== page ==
Although I have a degree in Industrial Engineering, I consider myself an amateur aeronautical engineer. That is, I know just enough to mangle the details but get it mostly right for the purposes of flying airplanes. The purpose underlying it all is to explain it to pilots in terms that make flying airplanes safer. (A recurring theme!)
So what follows are two groups of topics: those aeronautical and those engineering. That last bit is more flight engineering than anything else.
Photo: The Governable Parachute, from Mechanics Magazine, September 25, 1852.
[Goldstone, pp. 8 - 9.] Aerodynamics as a separate science was born in 1799 when an English polymath named George Cayley produced a remarkable silver medallion. Cayley had observed that seagulls soared for great distances without flapping their wings and therefore hypothesized aircraft wings as fixed rather than movable. On the front side of his medallion, Cayley etched a monoplane glider with a cambered (curved) wing, a cruciform tail for stability, a single-seat gondola, and pedals, which he called "propellers," to power the device in flight. On the obverse side of his medallion, Cayley placed a diagram of the four forces that figure in flight: lift, drag, gravity, and thrust. Although powered flight was a century away, Cayley's construct was the breakthrough that the set the process in motion. In 1853, four years before his death, a fixed-wing glider of Cayley's design was the first to carry a human passenger.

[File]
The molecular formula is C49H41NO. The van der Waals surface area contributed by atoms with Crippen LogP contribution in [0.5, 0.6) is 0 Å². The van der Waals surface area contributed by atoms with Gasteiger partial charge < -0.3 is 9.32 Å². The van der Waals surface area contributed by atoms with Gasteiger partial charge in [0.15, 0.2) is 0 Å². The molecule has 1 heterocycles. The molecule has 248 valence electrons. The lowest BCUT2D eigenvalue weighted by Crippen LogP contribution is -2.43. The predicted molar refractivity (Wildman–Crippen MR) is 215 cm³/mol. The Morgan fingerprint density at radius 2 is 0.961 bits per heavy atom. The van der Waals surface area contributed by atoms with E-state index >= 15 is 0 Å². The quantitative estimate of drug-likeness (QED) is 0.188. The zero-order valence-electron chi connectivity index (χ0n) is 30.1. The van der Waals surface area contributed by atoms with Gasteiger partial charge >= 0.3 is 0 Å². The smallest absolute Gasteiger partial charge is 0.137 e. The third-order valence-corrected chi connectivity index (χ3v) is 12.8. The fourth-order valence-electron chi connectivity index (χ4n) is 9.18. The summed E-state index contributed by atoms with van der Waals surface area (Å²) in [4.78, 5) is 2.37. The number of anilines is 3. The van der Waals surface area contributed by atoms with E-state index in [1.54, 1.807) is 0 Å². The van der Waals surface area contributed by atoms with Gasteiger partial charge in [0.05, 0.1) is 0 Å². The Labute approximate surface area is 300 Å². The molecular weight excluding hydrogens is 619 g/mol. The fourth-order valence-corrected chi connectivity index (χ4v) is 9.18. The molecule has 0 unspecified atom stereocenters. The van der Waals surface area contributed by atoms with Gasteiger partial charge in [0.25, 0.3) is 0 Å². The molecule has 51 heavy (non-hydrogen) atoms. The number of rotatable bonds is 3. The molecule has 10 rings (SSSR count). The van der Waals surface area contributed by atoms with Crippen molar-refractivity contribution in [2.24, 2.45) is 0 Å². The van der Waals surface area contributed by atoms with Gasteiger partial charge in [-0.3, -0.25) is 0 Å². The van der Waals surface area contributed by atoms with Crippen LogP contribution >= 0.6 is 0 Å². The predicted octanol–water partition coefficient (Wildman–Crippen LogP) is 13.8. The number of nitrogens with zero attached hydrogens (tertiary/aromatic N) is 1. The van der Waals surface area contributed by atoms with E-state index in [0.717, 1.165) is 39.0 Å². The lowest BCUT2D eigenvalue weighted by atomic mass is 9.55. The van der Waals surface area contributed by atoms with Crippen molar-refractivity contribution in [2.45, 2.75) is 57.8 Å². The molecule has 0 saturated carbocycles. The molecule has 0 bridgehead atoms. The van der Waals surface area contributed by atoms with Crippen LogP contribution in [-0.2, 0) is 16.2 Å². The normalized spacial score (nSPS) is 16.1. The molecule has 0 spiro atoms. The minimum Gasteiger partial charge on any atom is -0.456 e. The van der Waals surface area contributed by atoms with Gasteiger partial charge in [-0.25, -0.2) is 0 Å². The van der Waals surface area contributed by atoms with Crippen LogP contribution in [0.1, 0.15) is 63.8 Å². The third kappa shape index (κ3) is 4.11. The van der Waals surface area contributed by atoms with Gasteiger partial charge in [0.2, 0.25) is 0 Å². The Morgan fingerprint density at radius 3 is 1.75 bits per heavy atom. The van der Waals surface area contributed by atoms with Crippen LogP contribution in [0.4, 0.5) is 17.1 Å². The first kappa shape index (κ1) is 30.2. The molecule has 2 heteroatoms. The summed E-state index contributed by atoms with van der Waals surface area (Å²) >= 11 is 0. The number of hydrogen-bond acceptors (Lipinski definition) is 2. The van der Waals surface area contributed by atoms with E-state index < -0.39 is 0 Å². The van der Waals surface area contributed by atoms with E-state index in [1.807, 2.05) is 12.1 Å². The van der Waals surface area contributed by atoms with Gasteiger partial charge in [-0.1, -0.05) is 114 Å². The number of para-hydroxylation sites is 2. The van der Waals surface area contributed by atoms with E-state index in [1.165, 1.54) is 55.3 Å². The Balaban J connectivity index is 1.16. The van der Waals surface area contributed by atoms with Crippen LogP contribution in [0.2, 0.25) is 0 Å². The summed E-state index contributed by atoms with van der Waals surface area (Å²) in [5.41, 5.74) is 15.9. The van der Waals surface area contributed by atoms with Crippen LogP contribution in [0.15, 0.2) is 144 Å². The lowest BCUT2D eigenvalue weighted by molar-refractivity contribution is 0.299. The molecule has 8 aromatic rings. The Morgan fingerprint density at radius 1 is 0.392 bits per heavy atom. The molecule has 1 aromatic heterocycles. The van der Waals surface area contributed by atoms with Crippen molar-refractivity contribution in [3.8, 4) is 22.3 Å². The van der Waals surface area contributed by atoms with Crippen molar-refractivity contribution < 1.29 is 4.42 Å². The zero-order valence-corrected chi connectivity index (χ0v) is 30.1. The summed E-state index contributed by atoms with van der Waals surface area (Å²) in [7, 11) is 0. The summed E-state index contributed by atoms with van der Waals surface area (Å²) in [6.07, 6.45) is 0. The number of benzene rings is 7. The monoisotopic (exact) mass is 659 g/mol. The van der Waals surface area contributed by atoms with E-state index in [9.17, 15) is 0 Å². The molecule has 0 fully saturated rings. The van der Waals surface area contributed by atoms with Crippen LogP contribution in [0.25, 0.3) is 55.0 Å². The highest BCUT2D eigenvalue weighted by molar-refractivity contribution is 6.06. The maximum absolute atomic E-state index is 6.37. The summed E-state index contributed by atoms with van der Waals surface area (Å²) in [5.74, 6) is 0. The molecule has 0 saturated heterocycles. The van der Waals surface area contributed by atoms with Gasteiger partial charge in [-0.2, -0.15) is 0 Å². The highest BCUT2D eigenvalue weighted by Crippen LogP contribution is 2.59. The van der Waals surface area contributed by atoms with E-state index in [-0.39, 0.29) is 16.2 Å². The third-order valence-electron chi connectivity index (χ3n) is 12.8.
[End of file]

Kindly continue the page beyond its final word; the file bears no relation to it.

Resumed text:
Goldstone, Lawrence, Birdmen: The Wright Brothers, Glenn Curtis, and the Battle to Control the Skies, Ballantine Books, New York, 2014.
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